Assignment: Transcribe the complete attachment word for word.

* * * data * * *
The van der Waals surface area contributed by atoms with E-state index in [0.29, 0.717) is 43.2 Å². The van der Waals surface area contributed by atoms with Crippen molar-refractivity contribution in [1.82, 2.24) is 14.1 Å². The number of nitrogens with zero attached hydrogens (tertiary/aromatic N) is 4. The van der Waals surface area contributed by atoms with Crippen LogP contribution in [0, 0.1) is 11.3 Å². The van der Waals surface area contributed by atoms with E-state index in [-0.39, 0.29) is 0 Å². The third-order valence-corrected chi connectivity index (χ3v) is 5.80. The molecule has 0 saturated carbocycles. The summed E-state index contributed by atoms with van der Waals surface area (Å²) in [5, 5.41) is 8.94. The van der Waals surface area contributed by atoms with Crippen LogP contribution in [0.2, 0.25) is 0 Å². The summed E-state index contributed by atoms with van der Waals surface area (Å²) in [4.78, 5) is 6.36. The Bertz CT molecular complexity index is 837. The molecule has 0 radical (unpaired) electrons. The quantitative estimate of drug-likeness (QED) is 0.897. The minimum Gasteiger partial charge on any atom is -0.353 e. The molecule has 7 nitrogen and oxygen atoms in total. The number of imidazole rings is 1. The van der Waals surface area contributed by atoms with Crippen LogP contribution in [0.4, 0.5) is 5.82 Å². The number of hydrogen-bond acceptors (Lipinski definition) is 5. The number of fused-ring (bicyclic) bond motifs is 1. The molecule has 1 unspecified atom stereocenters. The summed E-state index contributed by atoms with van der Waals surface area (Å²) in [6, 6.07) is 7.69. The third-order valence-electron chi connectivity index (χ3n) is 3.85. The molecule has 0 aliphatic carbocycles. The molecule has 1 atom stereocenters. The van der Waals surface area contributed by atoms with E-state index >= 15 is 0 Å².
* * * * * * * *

The van der Waals surface area contributed by atoms with E-state index in [0.29, 0.717) is 43.2 Å². The van der Waals surface area contributed by atoms with Crippen molar-refractivity contribution in [1.82, 2.24) is 14.1 Å². The number of nitrogens with zero attached hydrogens (tertiary/aromatic N) is 4. The van der Waals surface area contributed by atoms with Crippen LogP contribution in [0, 0.1) is 11.3 Å². The van der Waals surface area contributed by atoms with E-state index in [-0.39, 0.29) is 0 Å². The third-order valence-corrected chi connectivity index (χ3v) is 5.80. The molecule has 0 saturated carbocycles. The summed E-state index contributed by atoms with van der Waals surface area (Å²) in [5, 5.41) is 8.94. The van der Waals surface area contributed by atoms with Crippen LogP contribution in [0.2, 0.25) is 0 Å². The summed E-state index contributed by atoms with van der Waals surface area (Å²) in [4.78, 5) is 6.36. The Bertz CT molecular complexity index is 837. The molecule has 0 radical (unpaired) electrons. The quantitative estimate of drug-likeness (QED) is 0.897. The minimum Gasteiger partial charge on any atom is -0.353 e. The molecule has 7 nitrogen and oxygen atoms in total. The number of imidazole rings is 1. The van der Waals surface area contributed by atoms with Crippen LogP contribution in [0.4, 0.5) is 5.82 Å². The number of hydrogen-bond acceptors (Lipinski definition) is 5. The number of fused-ring (bicyclic) bond motifs is 1. The molecule has 1 unspecified atom stereocenters. The summed E-state index contributed by atoms with van der Waals surface area (Å²) in [6, 6.07) is 7.69. The third-order valence-electron chi connectivity index (χ3n) is 3.85. The molecule has 0 aliphatic carbocycles. The molecule has 1 atom stereocenters. The van der Waals surface area contributed by atoms with E-state index >= 15 is 0 Å².